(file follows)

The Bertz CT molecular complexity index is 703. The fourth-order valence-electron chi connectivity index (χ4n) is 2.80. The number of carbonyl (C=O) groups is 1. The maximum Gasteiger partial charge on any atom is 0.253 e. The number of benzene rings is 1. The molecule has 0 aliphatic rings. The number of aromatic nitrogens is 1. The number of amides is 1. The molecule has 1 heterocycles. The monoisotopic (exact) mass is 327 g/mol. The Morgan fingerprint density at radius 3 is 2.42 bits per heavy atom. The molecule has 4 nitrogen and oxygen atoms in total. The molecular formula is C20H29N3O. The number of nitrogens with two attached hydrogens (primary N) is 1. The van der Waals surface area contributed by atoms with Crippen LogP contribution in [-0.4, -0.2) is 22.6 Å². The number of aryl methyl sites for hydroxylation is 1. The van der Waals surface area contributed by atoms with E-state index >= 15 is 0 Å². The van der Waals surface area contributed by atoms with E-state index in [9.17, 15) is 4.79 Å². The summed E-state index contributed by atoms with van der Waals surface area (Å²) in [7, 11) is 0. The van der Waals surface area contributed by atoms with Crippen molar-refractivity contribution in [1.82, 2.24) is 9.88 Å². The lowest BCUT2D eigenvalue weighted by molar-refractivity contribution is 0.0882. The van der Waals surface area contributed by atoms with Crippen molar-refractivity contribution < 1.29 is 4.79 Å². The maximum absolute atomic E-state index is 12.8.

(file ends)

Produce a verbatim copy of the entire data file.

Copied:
The Bertz CT molecular complexity index is 703. The fourth-order valence-electron chi connectivity index (χ4n) is 2.80. The number of carbonyl (C=O) groups is 1. The maximum Gasteiger partial charge on any atom is 0.253 e. The number of benzene rings is 1. The molecule has 0 aliphatic rings. The number of aromatic nitrogens is 1. The number of amides is 1. The molecule has 1 heterocycles. The monoisotopic (exact) mass is 327 g/mol. The Morgan fingerprint density at radius 3 is 2.42 bits per heavy atom. The molecule has 4 nitrogen and oxygen atoms in total. The molecular formula is C20H29N3O. The number of nitrogens with two attached hydrogens (primary N) is 1. The van der Waals surface area contributed by atoms with Crippen LogP contribution in [-0.4, -0.2) is 22.6 Å². The number of aryl methyl sites for hydroxylation is 1. The van der Waals surface area contributed by atoms with E-state index >= 15 is 0 Å². The van der Waals surface area contributed by atoms with E-state index in [9.17, 15) is 4.79 Å². The summed E-state index contributed by atoms with van der Waals surface area (Å²) in [7, 11) is 0. The van der Waals surface area contributed by atoms with Crippen molar-refractivity contribution in [1.82, 2.24) is 9.88 Å². The lowest BCUT2D eigenvalue weighted by molar-refractivity contribution is 0.0882. The van der Waals surface area contributed by atoms with Crippen molar-refractivity contribution < 1.29 is 4.79 Å². The maximum absolute atomic E-state index is 12.8.